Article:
Animal Climate Change Climate Crisis Environment News

Butterfly Count to Gauge Impact of Extreme Weather

Scientists are asking Scots to count butterflies this summer to understand what extreme weather is doing to them.

Researchers are trying to work out what impact climate change is having on the insects.

Last year’s record temperatures, heatwaves and droughts are believed to have caused some of the plants that caterpillars feed on to die.

Now Butterfly Conservation wants people to spend 15 minutes in any sunny spot and record what they see.

During last year’s Big Butterfly Count, people across Scotland carried out 3,633 sessions, spotting 24,111 butterflies and day-flying moths.

The most commonly spotted species included the meadow brown, the small white and the ringlet.

Scientists now need to work out how these and other species are faring this year and are relying on the public to help them again this summer.

‘Heavy toll’

Dr Zoe Randle, senior surveys officer at Butterfly Conservation, said: “This is a vital year for the Big Butterfly Count.

“We know that the previous extreme summer droughts in 1976 and 1995 took a heavy toll on butterflies and numbers crashed the following year, taking almost a decade to recover.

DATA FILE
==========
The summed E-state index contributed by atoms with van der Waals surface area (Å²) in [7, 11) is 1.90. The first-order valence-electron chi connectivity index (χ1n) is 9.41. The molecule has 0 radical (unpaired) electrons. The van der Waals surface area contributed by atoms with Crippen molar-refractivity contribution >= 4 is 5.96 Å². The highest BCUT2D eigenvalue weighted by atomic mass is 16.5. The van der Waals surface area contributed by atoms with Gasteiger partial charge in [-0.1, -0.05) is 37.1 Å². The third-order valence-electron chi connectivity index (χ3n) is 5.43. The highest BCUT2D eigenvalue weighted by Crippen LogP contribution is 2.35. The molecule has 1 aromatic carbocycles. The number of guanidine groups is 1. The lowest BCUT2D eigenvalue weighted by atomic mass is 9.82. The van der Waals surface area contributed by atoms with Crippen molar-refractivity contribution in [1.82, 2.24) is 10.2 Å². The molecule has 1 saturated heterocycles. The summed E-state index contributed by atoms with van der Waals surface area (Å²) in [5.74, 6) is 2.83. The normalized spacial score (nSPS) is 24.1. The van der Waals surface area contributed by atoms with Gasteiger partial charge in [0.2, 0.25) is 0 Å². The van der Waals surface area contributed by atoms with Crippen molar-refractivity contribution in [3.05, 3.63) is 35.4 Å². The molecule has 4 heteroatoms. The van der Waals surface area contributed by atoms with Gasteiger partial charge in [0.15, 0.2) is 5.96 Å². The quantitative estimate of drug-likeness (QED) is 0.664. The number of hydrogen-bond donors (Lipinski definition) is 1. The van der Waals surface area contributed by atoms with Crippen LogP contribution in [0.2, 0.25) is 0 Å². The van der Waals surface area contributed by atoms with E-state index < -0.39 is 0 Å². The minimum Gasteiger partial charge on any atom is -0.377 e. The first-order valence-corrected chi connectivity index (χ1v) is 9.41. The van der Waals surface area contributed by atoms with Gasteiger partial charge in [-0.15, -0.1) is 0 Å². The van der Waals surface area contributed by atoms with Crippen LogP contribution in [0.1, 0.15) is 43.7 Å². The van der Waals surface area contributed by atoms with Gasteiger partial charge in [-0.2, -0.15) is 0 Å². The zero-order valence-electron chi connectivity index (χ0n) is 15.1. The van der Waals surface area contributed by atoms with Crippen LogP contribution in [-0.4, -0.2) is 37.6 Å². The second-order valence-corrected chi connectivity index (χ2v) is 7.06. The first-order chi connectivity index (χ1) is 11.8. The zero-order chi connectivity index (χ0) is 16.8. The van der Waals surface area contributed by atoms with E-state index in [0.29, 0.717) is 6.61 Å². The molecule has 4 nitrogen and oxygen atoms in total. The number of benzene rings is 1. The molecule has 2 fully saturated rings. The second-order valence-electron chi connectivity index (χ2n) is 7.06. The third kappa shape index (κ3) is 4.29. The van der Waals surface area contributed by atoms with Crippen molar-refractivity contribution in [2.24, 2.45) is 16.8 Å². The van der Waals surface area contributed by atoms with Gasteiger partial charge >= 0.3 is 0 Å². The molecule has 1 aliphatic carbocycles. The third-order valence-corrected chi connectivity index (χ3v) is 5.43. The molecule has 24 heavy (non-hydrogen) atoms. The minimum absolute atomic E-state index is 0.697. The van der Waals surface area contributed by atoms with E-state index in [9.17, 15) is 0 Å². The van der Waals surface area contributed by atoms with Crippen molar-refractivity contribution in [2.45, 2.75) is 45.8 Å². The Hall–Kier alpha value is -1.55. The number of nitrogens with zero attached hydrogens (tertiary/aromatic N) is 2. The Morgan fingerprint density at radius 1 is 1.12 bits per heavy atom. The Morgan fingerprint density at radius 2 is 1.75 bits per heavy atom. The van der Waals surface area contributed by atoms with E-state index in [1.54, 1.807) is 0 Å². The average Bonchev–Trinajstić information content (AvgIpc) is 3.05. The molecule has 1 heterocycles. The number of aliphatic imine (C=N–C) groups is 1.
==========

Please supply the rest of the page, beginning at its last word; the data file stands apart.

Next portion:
“The data collected in Scotland during this year’s Big Butterfly Count will give us a valuable insight into what the effect of the most recent extreme weather has been, and how we might be able to better protect our beautiful butterflies.

“With climate change here to stay, we need people in Scotland to take part more than ever before.”

Last year, almost 100,000 counts took place across the UK, with participants spending a combined 2.5 years counting butterflies in their gardens, local parks and in the countryside.

Dr Zoe Randle

Dr Randle added: “We know 80% of butterflies in the UK have declined since the 1970s, which means there are fewer butterflies to be seen than in years gone by.

“However, even if you don’t see any butterflies during your count, we still want you to tell us.

“We need to know where there aren’t any butterflies just as much as where there are, so please still log your result and then pick another day or location and try again. There are no limits on how many times you can take part.”

This year’s Big Butterfly Count runs from Friday 14 July to Sunday 6 August.

Source : BBC